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Evaluation of a wireless activity monitoring system to quantify locomotor activity in horses in experimental settings

Author:
Fries, M., Montavon, S., Spadavecchia, C., Levionnois, O. L.
Source:
Equine veterinary journal 2017 v.49 no.2 pp. 225-231
ISSN:
0425-1644
Subject:
accelerometers, grazing, head, horses, locomotion, monitoring, observational studies, regression analysis, trotting, walking, withers
Abstract:
REASONS FOR PERFORMING STUDY: Methods of evaluating locomotor activity can be useful in efforts to quantify behavioural activity in horses objectively. OBJECTIVES: To evaluate whether an accelerometric device would be adequate to quantify locomotor activity and step frequency in horses, and to distinguish between different levels of activity and different gaits. STUDY DESIGN: Observational study in an experimental setting. METHODS: Dual‐mode (activity and step count) piezo–electric accelerometric devices were placed at each of 4 locations (head, withers, forelimb and hindlimb) in each of 6 horses performing different controlled activities including grazing, walking at different speeds, trotting and cantering. Both the activity count and step count were recorded and compared by the various activities. Statistical analyses included analysis of variance for repeated measures, receiver operating characteristic curves, Bland–Altman analysis and linear regression. RESULTS: The accelerometric device was able to quantify locomotor activity at each of the 4 locations investigated and to distinguish between gaits and speeds. The activity count recorded by the accelerometer placed on the hindlimb was the most accurate, displaying a clear discrimination between the different levels of activity and a linear correlation to speed. The accelerometer placed on the head was the only one to distinguish specifically grazing behaviour from standing. The accelerometer placed on the withers was unable to differentiate different gaits and activity levels. The step count function measured at the hindlimb was reliable but the count was doubled at the walk. CONCLUSIONS: The dual‐mode accelerometric device was sufficiently accurate to quantify and compare locomotor activity in horses moving at different speeds and gaits. Positioning the device on the hindlimb allowed for the most accurate results. The step count function can be useful but must be manually corrected, especially at the walk.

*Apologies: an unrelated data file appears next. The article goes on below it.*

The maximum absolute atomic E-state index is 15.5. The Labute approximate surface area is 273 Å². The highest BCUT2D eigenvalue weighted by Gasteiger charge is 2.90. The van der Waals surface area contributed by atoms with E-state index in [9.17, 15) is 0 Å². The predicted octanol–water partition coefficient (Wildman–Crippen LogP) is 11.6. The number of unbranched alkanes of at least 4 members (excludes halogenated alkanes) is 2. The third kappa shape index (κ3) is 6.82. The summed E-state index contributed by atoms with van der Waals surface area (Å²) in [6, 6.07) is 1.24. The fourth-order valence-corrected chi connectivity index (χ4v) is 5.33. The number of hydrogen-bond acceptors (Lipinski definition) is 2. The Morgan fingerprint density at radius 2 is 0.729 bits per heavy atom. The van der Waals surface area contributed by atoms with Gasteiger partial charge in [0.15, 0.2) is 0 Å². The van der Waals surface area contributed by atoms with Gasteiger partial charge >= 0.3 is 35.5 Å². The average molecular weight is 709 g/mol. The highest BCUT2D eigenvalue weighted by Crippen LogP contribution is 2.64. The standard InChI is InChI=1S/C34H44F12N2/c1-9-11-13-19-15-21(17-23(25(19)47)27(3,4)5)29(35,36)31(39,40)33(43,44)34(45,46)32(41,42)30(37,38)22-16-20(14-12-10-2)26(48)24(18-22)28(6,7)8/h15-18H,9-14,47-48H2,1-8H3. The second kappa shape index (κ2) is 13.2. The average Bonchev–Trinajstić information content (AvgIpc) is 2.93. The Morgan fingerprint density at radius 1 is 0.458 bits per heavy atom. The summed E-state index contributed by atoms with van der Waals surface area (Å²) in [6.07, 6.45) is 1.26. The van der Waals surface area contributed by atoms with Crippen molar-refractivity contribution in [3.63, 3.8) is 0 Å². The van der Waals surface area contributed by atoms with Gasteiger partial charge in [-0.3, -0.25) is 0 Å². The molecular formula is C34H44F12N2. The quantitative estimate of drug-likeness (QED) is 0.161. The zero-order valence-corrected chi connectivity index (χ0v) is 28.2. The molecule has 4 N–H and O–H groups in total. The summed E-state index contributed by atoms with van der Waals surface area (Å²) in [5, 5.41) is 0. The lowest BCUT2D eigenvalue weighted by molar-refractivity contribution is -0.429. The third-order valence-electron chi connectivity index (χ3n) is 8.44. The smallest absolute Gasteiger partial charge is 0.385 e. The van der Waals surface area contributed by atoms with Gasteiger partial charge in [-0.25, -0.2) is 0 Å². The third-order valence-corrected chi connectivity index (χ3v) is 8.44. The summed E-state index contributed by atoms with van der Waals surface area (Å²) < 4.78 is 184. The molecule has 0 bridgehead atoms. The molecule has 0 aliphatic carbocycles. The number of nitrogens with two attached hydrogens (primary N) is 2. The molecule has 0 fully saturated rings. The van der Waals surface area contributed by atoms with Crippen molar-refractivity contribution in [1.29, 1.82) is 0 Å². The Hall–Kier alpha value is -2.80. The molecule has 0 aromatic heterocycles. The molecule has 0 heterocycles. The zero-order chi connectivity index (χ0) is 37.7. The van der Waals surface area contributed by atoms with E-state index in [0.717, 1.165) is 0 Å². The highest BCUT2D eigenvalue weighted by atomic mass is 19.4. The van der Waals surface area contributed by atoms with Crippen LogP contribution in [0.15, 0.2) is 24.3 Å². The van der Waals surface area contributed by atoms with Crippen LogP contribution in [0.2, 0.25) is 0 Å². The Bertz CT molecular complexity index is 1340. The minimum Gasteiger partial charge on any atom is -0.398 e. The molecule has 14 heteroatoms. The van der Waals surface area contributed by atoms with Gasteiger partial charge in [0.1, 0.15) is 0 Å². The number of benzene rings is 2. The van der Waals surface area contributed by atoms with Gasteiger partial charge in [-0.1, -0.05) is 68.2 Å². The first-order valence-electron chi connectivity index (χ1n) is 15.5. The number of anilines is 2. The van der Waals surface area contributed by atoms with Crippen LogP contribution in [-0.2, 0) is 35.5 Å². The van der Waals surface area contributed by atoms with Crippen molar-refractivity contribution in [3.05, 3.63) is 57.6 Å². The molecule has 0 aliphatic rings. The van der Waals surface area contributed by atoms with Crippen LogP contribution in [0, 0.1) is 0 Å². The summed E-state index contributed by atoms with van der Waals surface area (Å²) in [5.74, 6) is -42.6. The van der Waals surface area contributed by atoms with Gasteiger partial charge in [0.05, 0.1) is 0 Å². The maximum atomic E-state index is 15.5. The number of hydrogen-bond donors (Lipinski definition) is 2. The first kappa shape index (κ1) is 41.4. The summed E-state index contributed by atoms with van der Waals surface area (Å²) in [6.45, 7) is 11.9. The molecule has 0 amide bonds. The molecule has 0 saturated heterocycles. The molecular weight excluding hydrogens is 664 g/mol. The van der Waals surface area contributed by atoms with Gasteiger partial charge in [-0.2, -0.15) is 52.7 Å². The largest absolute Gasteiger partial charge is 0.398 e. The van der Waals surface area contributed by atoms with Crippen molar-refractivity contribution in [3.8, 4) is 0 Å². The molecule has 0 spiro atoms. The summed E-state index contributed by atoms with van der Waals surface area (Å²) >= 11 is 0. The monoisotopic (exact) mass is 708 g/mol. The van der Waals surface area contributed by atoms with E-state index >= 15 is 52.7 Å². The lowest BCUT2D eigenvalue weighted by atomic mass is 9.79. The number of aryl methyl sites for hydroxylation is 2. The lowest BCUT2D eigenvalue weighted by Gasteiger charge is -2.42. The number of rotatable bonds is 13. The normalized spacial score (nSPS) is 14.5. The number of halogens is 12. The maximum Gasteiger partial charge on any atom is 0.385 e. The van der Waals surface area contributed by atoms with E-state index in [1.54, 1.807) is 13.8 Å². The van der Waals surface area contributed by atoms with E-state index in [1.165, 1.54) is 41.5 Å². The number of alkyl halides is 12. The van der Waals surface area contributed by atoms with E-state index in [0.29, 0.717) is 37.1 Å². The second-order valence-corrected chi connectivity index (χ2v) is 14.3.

Agid:
5718484